4 Entry-Level Jobs (and Careers) for Young Adults With Disabilities

The above picture is of a woman with a disability sitting in a wheelchair at a desk working. Source of picture: Career Employer

4 Entry-Level Jobs (and Careers) for Young Adults With Disabilities

Over a quarter of adults in the United States live with some form of disability. Many of these people are young adults, just starting out their lives in the working world.

Unfortunately, the job market can be tough to navigate for people with disabilities. Not only is the competition for many jobs tough, but employment is the most common area of discrimination against those with disabilities.

However, this doesn't mean it's impossible to get a job if you have a disability. There are a lot of great entry-level jobs out there for young people with disabilities. We'll discuss a few of them in this article.

1. Accountant

Accountants are responsible for keeping track of a client's money and helping them make financial decisions based on that information. Though personal accountants do exist, they're more likely to work for a company.

Accounting is a great field for those with disabilities given its professionalism and access to many individuals in the disability community.  

It's also a job that can, in many cases, be done from home. As long as you have a laptop and some Excel spreadsheets, accounting should be no trouble.

Keep in mind, this job does require a bachelor's degree in accounting. For those with an associate's degree, there is something called a bookkeeper.

A bookkeeper is also involved in managing money, but their job is only to record it.

2. Sales

Sales is another field where young adults with disabilities can thrive. Much like accounting, sales can be an optimal position for individuals with mobility issues because it doesn't usually require physical exertion. However, while accountants work in numbers, salespeople work in words.

Salespeople can work from home or in the business itself. However, sales is a very different experience depending on where and how you work. For instance, trying to sell things over the phone will result in many people hanging up almost immediately.

Society has been conditioned to not trust telemarketers, so the deck is a bit stacked against you. However, the customers who do stay on the line might be more likely to buy the product.

For those who work on the floor, interaction might be a little easier, but getting the sale is harder. The approach used in stores is a lot subtler than on the phone. Instead of interrupting their lives with a phone call, it's a matter of walking up to people and asking if they need any help.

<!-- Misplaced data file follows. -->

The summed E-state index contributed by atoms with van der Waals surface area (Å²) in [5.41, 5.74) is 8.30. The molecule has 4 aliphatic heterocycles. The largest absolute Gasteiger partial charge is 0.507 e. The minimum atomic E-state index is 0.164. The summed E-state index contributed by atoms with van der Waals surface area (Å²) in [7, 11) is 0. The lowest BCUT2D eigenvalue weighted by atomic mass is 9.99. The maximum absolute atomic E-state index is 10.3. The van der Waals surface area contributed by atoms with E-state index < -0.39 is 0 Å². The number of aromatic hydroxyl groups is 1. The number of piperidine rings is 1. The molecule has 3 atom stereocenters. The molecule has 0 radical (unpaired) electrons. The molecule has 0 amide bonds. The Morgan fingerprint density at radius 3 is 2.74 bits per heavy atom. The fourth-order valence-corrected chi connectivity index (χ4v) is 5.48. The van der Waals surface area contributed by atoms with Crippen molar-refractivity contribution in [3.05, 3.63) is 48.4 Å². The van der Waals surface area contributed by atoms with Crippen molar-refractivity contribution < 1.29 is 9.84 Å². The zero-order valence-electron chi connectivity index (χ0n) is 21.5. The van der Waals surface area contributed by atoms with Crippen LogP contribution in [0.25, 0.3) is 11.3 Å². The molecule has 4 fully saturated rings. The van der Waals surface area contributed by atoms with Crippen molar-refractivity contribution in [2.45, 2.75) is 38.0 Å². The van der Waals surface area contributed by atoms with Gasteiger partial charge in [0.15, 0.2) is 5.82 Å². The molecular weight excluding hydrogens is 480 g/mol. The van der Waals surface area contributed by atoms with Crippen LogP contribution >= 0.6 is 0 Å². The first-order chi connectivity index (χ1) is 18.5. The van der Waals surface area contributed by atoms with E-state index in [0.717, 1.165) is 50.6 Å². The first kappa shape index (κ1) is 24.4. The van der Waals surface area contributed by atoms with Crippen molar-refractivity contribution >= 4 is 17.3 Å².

Many of the people who do need help have already committed to buying something, but by helping them find the right product, you get the commission for it.

3. Writing

Many people dream of writing, captivating readers, and even becoming a best-selling author. However, that takes a lot of work, and most people need a day job to make ends meet in the meantime.

There are writing jobs that allow you to use your writing skills in other ways, and give you the opportunity to learn a few things along the way. One such job is as a technical writer.

Technical writers are responsible for taking complex information associated with a product or service and breaking it down into simpler terms for consumers. This often comes in the form of instruction manuals and other guides

There are also copywriters, who write the day-to-day communication and information for a company. This can include everything from writing emails to customers or coworkers to creating social media posts, to writing up research papers.

Whenever a company needs something written, they often entrust it to a copywriter. A company may have different kinds of copywriters, such as advertising copywriters and SEO copywriters, and social media copywriters.

Bloggers and freelancers don't work for a single company. Instead, they do projects for anybody who's willing to pay for it.

Freelancing and blogging offer a much higher level of creative freedom than other fields, but that comes with a drop in job security. If there's been a dip in available work, you will likely have a tough time.

4. Customer Service

Customer service, as the name implies, is about dealing with customers and attempting to solve any issues they might be having. These types of jobs have gotten a bad reputation over the years, but they can be quite pleasant.

Customer service jobs are easy compared to many other types of jobs. You just have to talk to customers.

Those with social anxiety may struggle in these types of jobs, but there are ways to manage social anxiety. There's not much to be afraid of, either.

We often hear horror stories of people working in customer service and the rude customers they encounter, but that isn't the usual experience. Most people are very aware of those types of customers and would rather not be one of them.

To work in a customer service job, it's important to know about the industry you're working in and the products you're working with. Depending on the industry, you may also need to know a bit about science or technology. For instance, if you work in the tech industry, you'll need to learn a little bit about computers.

The Best Jobs for Young Adults With Disabilities